It has been my experience, in talking to many companies involved in the commercial modular industry that, almost across the board, commercial modular manufacturers and builders and dealers involved in the commercial modular business could reduce the amount of sales and use tax they are paying today by close to 50% by revising the contracts used in the sales transaction of the commercial modular building.

Builders and Dealers of Residential and Commercial Modular Structures have an additional problem – who is responsible to remit the tax?

Builders and Dealers of Residential and Commercial Modular Structures have an additional problem – who is responsible to remit the tax, the manufacturer, the builder or dealer, the retail buyer?  The answer is, “it depends.”  Not what you wanted to hear, I know. However, depending of what state you are in, what agreement you have with the manufacturer, how the transaction is structured, where the builder or dealer takes actual possession of the modular components…these factors will all have an effect on who has the liability to pay sales and/or use tax, the manufacturer or the builder or dealer. 

If you ask a state tax official who is responsible to remit the tax, the manufacturer or the builder or dealer, (and I have) they will tell you, “both.”  It is generally the view of most state tax regulators that the manufacturer and the builder or dealer are both jointly and severally liable for the tax until it is paid.  I would disagree and depending on the particular state, either one or the other entity will have the initial liability. However, most states will still try to collect any unpaid tax from both parties involved.  In fact, most states, at one time or another have audited both the manufacturers and the builders and dealers, and the state will hold liable, whomever they are auditing at the time. I have represented both manufacturers and builders in tax disputes and tax litigation in multiple states.

Pennsylvania is an example of state where the law is different than most. In most states, the manufacturer is liable to collect and remit the tax to the state where the building is sited, regardless of where the building was manufactured.  An amendment in the Pennsylvania tax law passed in July 2000 provides that, with regard to “prebuilt housing” the builder has the responsibility to collect the tax, unless, by agreement, the manufacturer elects to collect and remit the tax. However, if there is no agreement, the builder will be held liable.  The 2000 change in the law does not include commercial modular construction; however, the existing law provides that if the manufacturer (or a subcontractor under contract with the manufacturer) installs the commercial modular building, the manufacturer can remit tax on the manufacturers actual cost of materials, or 60% of the invoice price to the builder. The law in Pennsylvania does not address commercial relocatable and as such, it would be my belief that the tax on those buildings would still be on 100% of the invoice price, although I do not believe the issue as ever been contested with the Department of Revenue or in the courts.  If the builder in Pennsylvania elects to remit the tax to the state, the builder remits tax on 6% of 60% of the invoice price from the manufacturer, since the builder will have no way of knowing the manufacturer’s actual cost of materials…and it goes on from there, state by state.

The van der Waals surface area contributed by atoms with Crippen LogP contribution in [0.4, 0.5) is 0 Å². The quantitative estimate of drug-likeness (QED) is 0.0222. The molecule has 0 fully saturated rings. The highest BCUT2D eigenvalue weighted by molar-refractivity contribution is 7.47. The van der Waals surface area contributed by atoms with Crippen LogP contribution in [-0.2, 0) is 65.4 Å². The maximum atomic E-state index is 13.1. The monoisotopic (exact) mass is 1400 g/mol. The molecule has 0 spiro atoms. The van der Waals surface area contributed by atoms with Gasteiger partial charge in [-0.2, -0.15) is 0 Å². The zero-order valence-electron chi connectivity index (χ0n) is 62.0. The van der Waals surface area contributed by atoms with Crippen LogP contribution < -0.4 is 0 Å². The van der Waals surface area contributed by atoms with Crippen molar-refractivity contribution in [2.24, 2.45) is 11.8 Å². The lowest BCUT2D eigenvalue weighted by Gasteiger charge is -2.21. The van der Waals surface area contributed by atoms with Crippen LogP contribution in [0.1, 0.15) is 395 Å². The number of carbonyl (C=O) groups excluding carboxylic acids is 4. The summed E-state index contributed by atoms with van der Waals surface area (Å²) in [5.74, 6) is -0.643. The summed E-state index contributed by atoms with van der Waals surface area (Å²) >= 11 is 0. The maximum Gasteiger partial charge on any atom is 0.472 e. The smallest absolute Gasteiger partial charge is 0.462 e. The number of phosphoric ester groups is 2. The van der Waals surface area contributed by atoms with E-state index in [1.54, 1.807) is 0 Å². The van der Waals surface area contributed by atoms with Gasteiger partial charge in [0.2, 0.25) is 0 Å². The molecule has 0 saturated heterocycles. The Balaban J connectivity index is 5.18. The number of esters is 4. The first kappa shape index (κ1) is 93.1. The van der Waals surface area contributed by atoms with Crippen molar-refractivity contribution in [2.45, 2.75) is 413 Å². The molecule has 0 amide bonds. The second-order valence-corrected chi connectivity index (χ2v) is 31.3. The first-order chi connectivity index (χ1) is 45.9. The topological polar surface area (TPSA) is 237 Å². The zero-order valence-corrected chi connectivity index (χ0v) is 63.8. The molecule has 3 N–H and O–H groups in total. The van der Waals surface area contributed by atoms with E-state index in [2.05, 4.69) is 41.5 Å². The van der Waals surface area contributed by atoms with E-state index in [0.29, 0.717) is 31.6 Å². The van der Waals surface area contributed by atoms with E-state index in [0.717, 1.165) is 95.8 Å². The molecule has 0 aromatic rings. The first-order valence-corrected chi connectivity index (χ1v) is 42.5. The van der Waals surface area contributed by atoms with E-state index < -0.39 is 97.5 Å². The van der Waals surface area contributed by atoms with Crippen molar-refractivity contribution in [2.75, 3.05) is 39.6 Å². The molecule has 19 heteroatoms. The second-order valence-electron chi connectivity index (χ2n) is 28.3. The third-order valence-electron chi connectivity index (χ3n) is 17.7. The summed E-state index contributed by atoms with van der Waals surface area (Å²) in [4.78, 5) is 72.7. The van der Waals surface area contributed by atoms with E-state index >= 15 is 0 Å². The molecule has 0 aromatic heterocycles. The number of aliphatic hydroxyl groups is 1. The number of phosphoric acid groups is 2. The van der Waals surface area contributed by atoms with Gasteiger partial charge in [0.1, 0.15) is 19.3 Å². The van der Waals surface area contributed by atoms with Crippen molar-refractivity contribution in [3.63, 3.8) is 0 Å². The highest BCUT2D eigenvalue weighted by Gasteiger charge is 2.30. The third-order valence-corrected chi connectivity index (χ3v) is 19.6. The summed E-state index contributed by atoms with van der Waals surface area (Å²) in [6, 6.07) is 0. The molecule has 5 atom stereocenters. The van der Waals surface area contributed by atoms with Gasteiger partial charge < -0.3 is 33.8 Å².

Issues that every modular manufacture, builder and dealer needs to address are:

(1)   Does the state have a sales or use tax (See for example Delaware which has no state sales tax)?
(2)   What is the tax rate in each state where you do business?
(3)   Are there any local sales taxes in any municipalities within the state?
(4)   Is the manufacturer or the builder/dealer responsible to remit the tax to the state?
(5)   Is the manufacturer required to install the modular building in order to pay tax on materials only?
(6)   Can the manufacturer subcontract the installation to an installer?
(7)   Is the tax computed on the actual cost of materials or on some pre-agreed-to percentage of the manufacturers invoice price such as 60%?